Friday, April 29, 2011

Four Canyons Preserve, a Nature Conservancy Project in north western Oklahoma


Photograph courtesy of the Nature Conservancy website

Chris Hise, Director of the Four Canyons Preserve will be taking us for a tour of the back roads and fascinating and unusual spots in the preserve, a rugged and rural spot in north western Oklahoma. On the edge of the preserve are shinnery oak. I find these particularly interesting as they spread underground from rhizomes and are rarely any taller than four feet turning into beautfiul thickets of red vegetation in the fall.

Quercus havardii (common names include shinnery oak, shin oak and Havard oak) is a deciduous, low-growing, thicket-forming shrub that occupies some 2 to 3 million ha in the southern Great Plains of North America.[2] Clones may reach hundreds to thousands of years old, although aboveground stems typically live only 11 to 15 years. Shinnery oak stems are usually 1-2 m tall and codominate the plant community with mid- and tall-grasses which are usually taller than the oaks.
Form: A low shrub to 2 m or occasionally a small tree, Q. havardii forms large clonal thickets by extending rhizomes through the sandy soil where it is usually found.[4] Rhizomes range from 3-15 cm in diameter and are concentrated in upper 60 cm of soil, although penetration depths of 9 m has been reported. Lateral roots and woody rhizomes are widespread near the soil surface. Ninety percent or more of shinnery oak's biomass is under ground, and fortuitous root grafting is common. These underground stems commonly spread to form plants 3 to 15 m or more in diameter. Single clones are reported to cover up to 81 ha and to achieve ages over 13,000 years.[2]

The Conservancy's Four Canyon Preserve encompasses 4,000 acres of mixed-grass prairie, rugged canyons, and floodplain along the Canadian River in southern Ellis County. Scenic prairie ridges traverse the landscape, dissected by deep chinquapin oak-lined canyons draining to the river. These prairies provide habitat for a number of rare grassland birds, such as Cassin's sparrow and Swainson's hawk, and additional species of concern including reptiles like the Texas horned lizard, as well as numerous state-rare plants. The cool, wooded canyons stand in contrast to the surrounding prairies, and provide habitat for birds like red-bellied woodpecker and painted bunting. The Canadian River on the preserve provides habitat for the federally endangered least tern, the threatened Arkansas River shiner, as well as stopover habitat for migratory shorebirds including the sandhill crane.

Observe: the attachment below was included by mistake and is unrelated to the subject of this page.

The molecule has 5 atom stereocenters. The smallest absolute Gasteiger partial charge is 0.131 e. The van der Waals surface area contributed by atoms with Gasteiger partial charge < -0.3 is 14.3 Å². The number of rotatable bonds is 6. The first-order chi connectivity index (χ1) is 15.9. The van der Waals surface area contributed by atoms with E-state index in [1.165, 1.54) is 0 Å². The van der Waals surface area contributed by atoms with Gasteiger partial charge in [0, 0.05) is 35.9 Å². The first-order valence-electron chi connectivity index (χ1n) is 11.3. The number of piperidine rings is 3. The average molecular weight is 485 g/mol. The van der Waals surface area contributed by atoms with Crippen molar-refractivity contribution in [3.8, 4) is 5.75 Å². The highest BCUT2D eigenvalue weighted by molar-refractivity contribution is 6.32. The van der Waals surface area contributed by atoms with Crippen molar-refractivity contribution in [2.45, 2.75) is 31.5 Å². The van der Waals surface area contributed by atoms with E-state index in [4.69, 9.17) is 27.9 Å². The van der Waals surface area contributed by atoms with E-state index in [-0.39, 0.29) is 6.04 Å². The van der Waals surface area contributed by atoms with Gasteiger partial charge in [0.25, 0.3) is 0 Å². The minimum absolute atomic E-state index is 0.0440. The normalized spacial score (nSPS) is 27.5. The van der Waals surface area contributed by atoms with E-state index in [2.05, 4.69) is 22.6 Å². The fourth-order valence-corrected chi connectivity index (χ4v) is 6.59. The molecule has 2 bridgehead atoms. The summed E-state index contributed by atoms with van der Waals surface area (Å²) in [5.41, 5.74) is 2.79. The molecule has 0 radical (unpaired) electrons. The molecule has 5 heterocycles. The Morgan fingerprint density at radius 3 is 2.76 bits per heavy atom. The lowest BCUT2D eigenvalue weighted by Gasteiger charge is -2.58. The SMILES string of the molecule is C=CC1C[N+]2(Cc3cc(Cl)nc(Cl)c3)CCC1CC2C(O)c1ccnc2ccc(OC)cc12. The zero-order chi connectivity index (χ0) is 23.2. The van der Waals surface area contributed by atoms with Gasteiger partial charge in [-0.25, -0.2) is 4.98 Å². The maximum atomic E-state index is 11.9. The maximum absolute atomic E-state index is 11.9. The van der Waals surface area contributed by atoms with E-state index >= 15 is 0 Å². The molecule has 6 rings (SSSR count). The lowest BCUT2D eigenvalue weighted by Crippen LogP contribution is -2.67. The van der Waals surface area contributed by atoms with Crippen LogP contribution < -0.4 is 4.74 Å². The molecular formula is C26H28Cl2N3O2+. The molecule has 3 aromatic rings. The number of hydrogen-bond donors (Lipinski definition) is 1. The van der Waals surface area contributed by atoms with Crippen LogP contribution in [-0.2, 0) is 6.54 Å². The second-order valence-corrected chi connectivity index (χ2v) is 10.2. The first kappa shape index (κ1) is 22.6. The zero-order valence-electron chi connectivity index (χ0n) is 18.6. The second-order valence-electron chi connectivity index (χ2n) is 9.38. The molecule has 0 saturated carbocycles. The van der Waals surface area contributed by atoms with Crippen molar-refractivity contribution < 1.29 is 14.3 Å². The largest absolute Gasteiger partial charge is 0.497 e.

Biodiversity Threats in the area include habitat fragmentation and loss, invasive plant species such as eastern redcedar, saltcedar, and old world bluestem, hydrologic alteration, and incompatible land management practices.
What the Conservancy is doing now will restore ecological function and integrity to this landscape. Following an initial rest period, prescribed fire will be used to control the spread of invasive eastern redcedar and to manage the habitat for wildlife. Efforts are underway to remove exotic plants such as old world bluestem from native prairie areas and to clear saltcedar from the Canadian River floodplain.
In time, the Conservancy will work cooperatively with other area landowners to conduct prescribed burns aimed at enhancing prairie habitat across the region. The critical habitat in and around the Four Canyon Preserve is home to one of Oklahoma's last remaining populations of the imperiled lesser prairie chicken. Successful management for this species will help sustain healthy populations of some of North America's most threatened grassland birds.
The Nature Conservancy is working hard and partnering with others to preserve the biodiversity of the mixed grass prairie and the shortgrass prairie. Chris Hise will tell us all about their conservation efforts in this unique habitat. 

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